We are seeking motivated and dynamic high school students with an interest in world-class biomedical research. These students will help support the evolving scientific needs of the U.S. military by working hands-on with some of the world's leading experts in areas including infectious diseases, vaccine development, biodefense, undersea medicine, battlefield medicine, and regenerative research. Each student will gain a wealth of knowledge and experience that they can take with them in their future STEM careers.
What will I do any given day as an intern at this lab?
Interns participate in lab functions in a number of ways including (but not limited to) assisting mentors with guided research projects; job and project shadowing with professional researchers; attending technical meetings; touring labs; networking with other interns and STEM professionals; group mentoring sessions; and other professional development activities.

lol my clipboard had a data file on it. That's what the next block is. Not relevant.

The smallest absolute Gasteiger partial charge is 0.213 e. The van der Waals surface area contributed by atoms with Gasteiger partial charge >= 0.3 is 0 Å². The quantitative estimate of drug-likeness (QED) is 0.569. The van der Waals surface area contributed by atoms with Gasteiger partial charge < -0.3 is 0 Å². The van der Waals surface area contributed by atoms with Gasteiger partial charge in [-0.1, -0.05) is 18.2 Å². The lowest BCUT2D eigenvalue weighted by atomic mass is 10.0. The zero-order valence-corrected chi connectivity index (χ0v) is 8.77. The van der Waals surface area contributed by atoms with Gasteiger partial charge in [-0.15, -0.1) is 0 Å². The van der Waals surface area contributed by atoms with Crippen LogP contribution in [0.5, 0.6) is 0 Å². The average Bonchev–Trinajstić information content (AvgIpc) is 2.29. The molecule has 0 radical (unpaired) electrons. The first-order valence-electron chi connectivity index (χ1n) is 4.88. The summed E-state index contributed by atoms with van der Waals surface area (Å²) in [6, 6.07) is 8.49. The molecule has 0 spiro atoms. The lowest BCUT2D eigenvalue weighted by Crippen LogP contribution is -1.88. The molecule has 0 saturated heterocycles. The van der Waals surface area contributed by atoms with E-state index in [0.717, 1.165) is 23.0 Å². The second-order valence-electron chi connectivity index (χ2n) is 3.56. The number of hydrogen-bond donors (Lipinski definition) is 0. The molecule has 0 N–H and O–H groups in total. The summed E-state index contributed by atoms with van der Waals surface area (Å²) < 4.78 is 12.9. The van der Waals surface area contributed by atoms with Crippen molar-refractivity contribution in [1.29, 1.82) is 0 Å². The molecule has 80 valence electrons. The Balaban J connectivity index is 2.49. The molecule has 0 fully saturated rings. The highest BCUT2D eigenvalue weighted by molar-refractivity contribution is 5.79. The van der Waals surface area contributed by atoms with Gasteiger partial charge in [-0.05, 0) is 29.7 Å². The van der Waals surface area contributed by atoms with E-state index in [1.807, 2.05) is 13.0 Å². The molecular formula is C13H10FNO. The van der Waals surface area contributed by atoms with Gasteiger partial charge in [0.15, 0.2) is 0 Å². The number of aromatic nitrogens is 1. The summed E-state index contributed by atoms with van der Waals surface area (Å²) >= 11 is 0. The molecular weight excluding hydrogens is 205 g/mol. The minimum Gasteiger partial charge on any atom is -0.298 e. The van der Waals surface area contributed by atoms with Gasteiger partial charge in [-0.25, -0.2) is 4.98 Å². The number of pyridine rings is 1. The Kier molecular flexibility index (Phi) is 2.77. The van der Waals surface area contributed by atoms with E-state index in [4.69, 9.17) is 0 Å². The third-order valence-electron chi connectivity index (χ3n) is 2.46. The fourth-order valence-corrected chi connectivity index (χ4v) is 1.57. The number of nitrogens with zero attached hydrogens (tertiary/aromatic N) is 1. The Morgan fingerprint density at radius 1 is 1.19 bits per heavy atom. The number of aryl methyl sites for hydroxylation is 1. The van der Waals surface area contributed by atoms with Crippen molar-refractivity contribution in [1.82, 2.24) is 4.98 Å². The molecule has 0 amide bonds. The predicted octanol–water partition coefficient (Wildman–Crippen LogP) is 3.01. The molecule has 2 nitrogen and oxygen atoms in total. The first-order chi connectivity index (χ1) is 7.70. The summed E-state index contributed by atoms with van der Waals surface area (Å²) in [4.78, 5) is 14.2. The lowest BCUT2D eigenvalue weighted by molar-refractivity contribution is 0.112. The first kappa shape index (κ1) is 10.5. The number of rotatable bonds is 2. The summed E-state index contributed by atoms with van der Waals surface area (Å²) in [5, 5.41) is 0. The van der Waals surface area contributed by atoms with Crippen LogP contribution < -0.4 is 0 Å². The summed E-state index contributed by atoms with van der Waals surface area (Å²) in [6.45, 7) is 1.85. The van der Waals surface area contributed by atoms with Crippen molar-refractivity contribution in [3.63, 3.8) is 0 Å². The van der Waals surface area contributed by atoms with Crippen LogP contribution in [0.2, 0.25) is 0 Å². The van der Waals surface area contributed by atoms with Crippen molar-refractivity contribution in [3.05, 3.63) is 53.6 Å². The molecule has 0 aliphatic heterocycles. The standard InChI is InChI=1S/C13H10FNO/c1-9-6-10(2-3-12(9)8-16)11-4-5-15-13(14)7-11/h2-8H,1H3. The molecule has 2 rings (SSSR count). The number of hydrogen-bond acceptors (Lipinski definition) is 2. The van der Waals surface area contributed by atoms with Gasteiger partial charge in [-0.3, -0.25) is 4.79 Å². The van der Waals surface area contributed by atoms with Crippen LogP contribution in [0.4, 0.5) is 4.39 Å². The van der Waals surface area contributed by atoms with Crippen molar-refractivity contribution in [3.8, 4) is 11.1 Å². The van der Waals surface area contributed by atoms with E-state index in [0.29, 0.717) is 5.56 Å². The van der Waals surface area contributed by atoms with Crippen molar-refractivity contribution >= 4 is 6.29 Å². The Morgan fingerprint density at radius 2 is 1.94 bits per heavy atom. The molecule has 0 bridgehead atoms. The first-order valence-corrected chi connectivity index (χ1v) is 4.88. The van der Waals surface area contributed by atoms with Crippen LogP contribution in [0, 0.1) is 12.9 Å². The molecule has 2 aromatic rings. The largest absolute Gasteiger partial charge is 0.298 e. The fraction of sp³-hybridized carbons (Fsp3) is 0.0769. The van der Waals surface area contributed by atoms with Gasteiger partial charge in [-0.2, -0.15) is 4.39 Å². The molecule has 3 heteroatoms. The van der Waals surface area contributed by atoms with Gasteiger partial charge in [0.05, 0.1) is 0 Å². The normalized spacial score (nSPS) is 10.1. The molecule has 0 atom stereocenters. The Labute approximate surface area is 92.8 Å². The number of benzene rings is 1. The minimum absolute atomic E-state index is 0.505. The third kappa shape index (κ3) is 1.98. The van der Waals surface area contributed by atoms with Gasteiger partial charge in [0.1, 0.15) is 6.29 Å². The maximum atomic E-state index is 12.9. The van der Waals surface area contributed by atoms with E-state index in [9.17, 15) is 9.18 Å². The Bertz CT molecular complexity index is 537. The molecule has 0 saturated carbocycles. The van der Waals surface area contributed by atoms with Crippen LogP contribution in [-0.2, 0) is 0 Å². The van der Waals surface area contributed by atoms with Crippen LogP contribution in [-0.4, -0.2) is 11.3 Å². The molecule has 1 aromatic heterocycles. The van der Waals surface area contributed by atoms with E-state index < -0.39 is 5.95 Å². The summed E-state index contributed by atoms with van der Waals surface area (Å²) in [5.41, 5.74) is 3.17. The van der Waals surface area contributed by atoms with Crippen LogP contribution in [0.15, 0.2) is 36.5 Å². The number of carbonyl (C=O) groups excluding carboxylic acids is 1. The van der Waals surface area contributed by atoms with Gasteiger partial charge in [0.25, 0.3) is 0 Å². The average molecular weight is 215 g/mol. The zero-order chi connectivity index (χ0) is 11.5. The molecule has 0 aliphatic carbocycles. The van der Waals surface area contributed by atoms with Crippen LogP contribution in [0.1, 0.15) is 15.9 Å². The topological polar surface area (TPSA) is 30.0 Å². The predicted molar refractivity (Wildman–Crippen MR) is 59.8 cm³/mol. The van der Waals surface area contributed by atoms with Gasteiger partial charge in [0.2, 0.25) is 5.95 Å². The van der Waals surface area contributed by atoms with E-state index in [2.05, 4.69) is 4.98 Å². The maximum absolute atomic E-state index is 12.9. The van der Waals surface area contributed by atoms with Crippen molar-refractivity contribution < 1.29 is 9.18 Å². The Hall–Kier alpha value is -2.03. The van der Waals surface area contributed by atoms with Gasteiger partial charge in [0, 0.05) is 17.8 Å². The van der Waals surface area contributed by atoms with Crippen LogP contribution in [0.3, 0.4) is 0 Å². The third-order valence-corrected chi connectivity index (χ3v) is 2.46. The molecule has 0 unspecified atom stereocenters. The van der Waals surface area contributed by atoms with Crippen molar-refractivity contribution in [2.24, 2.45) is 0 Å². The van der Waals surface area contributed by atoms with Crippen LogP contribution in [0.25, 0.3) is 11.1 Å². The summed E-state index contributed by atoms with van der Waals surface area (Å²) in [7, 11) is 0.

What majors and disciplines are a good fit for interning at this lab?
The primary fields of interest are:
- Behavioral Science
- Chemical Engineering
- Environmental Science
- Infectious Diseases
- Marine Biology
- Material Science
What will I learn as an intern at this lab?
With a wide variety of projects occurring at NMRC, interns will get the chance for hands-on experience working directly with a scientific mentor to develop and execute a critical research project. You will learn various laboratory techniques and how that research is applied to develop methods to better support the Navy and Marines in the field.
What kinds of projects do interns at this lab participate in?